The Death Bus – To hell and back
As mentioned in the previous post, I decided to take a long-haul bus to Hanoi. The Lonely Planet and backpackers call it The Death Bus. I had read about the horribleness of it: the buses were crowded, cramped etc. I had to seriously consider the merits of doing this and after enquiring about bus drivers, times and capacity, I decided it was worth it to save over $120 US dollars.
At 5 pm, I boarded a minivan which took me to the bus station. At 7 pm, the bus departed for Hanoi. Thankfully, it was much better than I could have expected. The bus was half full but I still had someone sitting next to me which made the bus ride uncomfortable. Also, the bottom part of the seat was 3/4 the size of a normal seat so it was hard to get your entire butt on the seat unless you had it straight up..
The bus was mostly passengered by foreigners. We had lots of Irish and Canadians and a few Americans. The TV played a mixture of Thai standup comedy and pop music. Across the aisle from me were a man and woman who were both sick or motion-sick. The man kept covering his mouth with his hat or hand, as if he was trying to stop himself from throwing up. The woman threw up for a good part of the ride. I thought it was just them but after they got off, a new passenger got on and covered her mouth too. I felt like I was in the Twilight Zone.
After driving for a few hours, we stopped at a rest stop where all the Laotian passengers ate dinner. Then we were back on the road and most of the passengers fell asleep. I also fell asleep but woke up when I realized that we had been sitting still for awhie. Pulling the curtain, I looked out the window and saw that we were in some compound surrounded by other buses and what appeared to be a hotel or building. I didn’t think much of it and went back asleep. Later, my friend whom I met on the bus told me that while the backpackers slept, all the Lao people got off to sleep in a hotel. Thank you non-English-speaking guides for telling us.
We arrived at the visa office just before it opened, at about 7 am. I was third in line, but somehow was the last to finish. It wasn’t because of pushy locals who had their own window, but pushy foreigners! After getting our exit stamps, we drove to Vietnamese immigration. We gave our passports but the stoic Vietnamese officials decided to do all the locals first. We patiently waited for them to finish. Finally, we got our passports and thought we were in the clear. But our guide told us we had to get our bags and pass them through x-rays. We did that but we still were not ready to leave. The officials did a thorough search of the bus, examing every crevice of the bus. After what felt like an eternity, we left.
Our introduction to Vietnam was a rest stop near the border. The stop was teeming with locals eating, playing cards and vendors selling useless junk. We were all starving since we had not eaten anything since the previous day. However, no one spoke English and it was quite dirty. We saw another place next door and decided to take a chance. A few Irish girls on our bus were trying to order and embarrassingly, they kept saying “No meat, No dog”. Eventually, we all got chicken and rice. But when i noticed that a chicken piece I had put in my mouth and quickly spat out was undercooked we all lost our appetites.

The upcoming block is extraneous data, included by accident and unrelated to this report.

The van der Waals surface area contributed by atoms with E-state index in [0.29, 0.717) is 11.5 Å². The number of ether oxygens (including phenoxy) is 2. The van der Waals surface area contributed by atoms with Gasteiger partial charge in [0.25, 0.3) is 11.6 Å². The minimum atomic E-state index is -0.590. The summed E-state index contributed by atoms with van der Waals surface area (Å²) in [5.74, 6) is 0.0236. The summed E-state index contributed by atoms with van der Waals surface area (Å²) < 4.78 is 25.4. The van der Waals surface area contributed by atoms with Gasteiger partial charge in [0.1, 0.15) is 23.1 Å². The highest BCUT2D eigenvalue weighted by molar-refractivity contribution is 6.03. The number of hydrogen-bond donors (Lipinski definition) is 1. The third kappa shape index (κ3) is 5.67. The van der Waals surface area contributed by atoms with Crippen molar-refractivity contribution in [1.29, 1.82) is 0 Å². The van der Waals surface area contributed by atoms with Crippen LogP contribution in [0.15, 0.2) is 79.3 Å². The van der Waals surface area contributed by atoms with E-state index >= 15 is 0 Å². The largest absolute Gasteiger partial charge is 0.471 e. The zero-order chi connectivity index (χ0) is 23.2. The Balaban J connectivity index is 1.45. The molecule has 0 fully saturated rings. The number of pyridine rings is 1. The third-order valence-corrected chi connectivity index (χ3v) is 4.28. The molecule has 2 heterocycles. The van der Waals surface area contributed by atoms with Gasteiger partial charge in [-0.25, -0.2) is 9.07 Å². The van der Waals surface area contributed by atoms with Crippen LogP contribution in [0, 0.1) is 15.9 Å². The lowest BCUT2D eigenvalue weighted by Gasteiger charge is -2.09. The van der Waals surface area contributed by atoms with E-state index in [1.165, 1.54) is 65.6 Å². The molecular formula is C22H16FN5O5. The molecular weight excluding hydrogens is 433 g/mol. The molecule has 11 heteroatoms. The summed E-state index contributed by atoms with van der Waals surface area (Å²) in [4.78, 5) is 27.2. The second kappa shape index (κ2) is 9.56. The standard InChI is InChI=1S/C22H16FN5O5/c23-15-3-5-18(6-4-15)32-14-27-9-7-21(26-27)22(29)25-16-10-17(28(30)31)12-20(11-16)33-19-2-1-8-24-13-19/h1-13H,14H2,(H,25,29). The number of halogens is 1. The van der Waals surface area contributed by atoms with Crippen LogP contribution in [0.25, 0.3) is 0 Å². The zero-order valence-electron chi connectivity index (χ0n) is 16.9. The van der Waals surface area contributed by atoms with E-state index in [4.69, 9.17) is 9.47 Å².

In front of our bus, there were a group of Vietnamese women squatting Asian-style eating sugarcane. I actually had no idea what they were eating and did not find out until days later. They were chomping like sugarcanes were going out of style! I was highly amused. When they finished, the only trace they left was a huge pile of sugarcane pieces that they chomped dry.
I spent most of our time on the Vietnamese side learning phrases and numbers. After driving for a few hours, I had to pee really bad. We stopped at a gas station and I started to walk towards the back. I figured if there was no bathroom, i could at least squat in privacy. But then the woman running the station wouldn’t let me pass and wagged her finger in the most stern manner possible. I pleaded but she woudn’t budge. A few guys also had to go but they just ran to the other side of the road. A few girls and I decided to just do it in the shadow in front of the bus. We had no choice!
At about the 23 hour mark, I felt stir-crazy. After 26 hours, we all realized that we were running late. We were starving at this point, still having not eaten anything. The guide passed a girl his mobile and on the other line was a woman who said she worked at a Hanoi hotel and was calling because she spoke better English than anyone on the bus. While it’s true her English was better, it was still pretty horrific. We were told that the bus was running late because of recent flooding in the city. We had at least another 2 hours to go! Finally, after nearly 28 hours on the bus, we were dropped off at a “bus station”. The hotel lady was there, ready to pick us up. We were still 14 km from the centre of Hanoi, so she said we could take a cab to her place, use the nearby atm and check out her hotel. If we didn’t like any rooms, we could find another hotel. We all had a feeling this was the notorious “make the bus ride longer than planned, tire out the passengers and they’ll stay at the first hotel they are dropped off at” scam but since we had no idea where we were, we took a cab with her to the city.
When we arrived, we were determined to stay at another hotel. But after examining the rooms, we decided to stay. (This didn’t work out to well but more about this in another post). At about 10:30, we grabbed dinner. Basically, it took over 30 hours for me to leave my guesthouse in Vientiane and arrive at my guesthouse in Hanoi. What an exhausting but unforgettable ride. After this, no bus journey will seem as long or tiring. I think I can call myself a seasoned traveller.